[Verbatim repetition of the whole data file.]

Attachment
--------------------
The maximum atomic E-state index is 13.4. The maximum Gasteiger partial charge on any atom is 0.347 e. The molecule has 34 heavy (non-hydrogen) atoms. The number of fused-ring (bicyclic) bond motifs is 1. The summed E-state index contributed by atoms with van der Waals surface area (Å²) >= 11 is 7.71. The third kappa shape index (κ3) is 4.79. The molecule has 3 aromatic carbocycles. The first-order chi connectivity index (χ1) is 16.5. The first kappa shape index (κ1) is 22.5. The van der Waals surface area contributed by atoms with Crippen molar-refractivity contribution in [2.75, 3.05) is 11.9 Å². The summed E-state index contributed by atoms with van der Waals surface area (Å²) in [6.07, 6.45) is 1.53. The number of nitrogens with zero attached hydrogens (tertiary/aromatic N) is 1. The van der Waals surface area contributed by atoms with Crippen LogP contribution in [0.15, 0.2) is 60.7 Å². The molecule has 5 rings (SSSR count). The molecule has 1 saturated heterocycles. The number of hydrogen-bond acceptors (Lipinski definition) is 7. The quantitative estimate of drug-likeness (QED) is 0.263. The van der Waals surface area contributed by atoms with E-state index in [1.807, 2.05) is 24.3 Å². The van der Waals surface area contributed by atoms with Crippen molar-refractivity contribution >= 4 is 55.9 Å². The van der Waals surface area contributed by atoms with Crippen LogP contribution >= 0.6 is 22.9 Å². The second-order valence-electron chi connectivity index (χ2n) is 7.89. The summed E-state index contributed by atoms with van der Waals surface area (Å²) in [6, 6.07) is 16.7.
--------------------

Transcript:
The maximum atomic E-state index is 13.4. The maximum Gasteiger partial charge on any atom is 0.347 e. The molecule has 34 heavy (non-hydrogen) atoms. The number of fused-ring (bicyclic) bond motifs is 1. The summed E-state index contributed by atoms with van der Waals surface area (Å²) >= 11 is 7.71. The third kappa shape index (κ3) is 4.79. The molecule has 3 aromatic carbocycles. The first-order chi connectivity index (χ1) is 16.5. The first kappa shape index (κ1) is 22.5. The van der Waals surface area contributed by atoms with Crippen molar-refractivity contribution in [2.75, 3.05) is 11.9 Å². The summed E-state index contributed by atoms with van der Waals surface area (Å²) in [6.07, 6.45) is 1.53. The number of nitrogens with zero attached hydrogens (tertiary/aromatic N) is 1. The van der Waals surface area contributed by atoms with Crippen LogP contribution in [0.15, 0.2) is 60.7 Å². The molecule has 5 rings (SSSR count). The molecule has 1 saturated heterocycles. The number of hydrogen-bond acceptors (Lipinski definition) is 7. The quantitative estimate of drug-likeness (QED) is 0.263. The van der Waals surface area contributed by atoms with E-state index in [1.807, 2.05) is 24.3 Å². The van der Waals surface area contributed by atoms with Crippen molar-refractivity contribution >= 4 is 55.9 Å². The van der Waals surface area contributed by atoms with Crippen LogP contribution >= 0.6 is 22.9 Å². The second-order valence-electron chi connectivity index (χ2n) is 7.89. The summed E-state index contributed by atoms with van der Waals surface area (Å²) in [6, 6.07) is 16.7.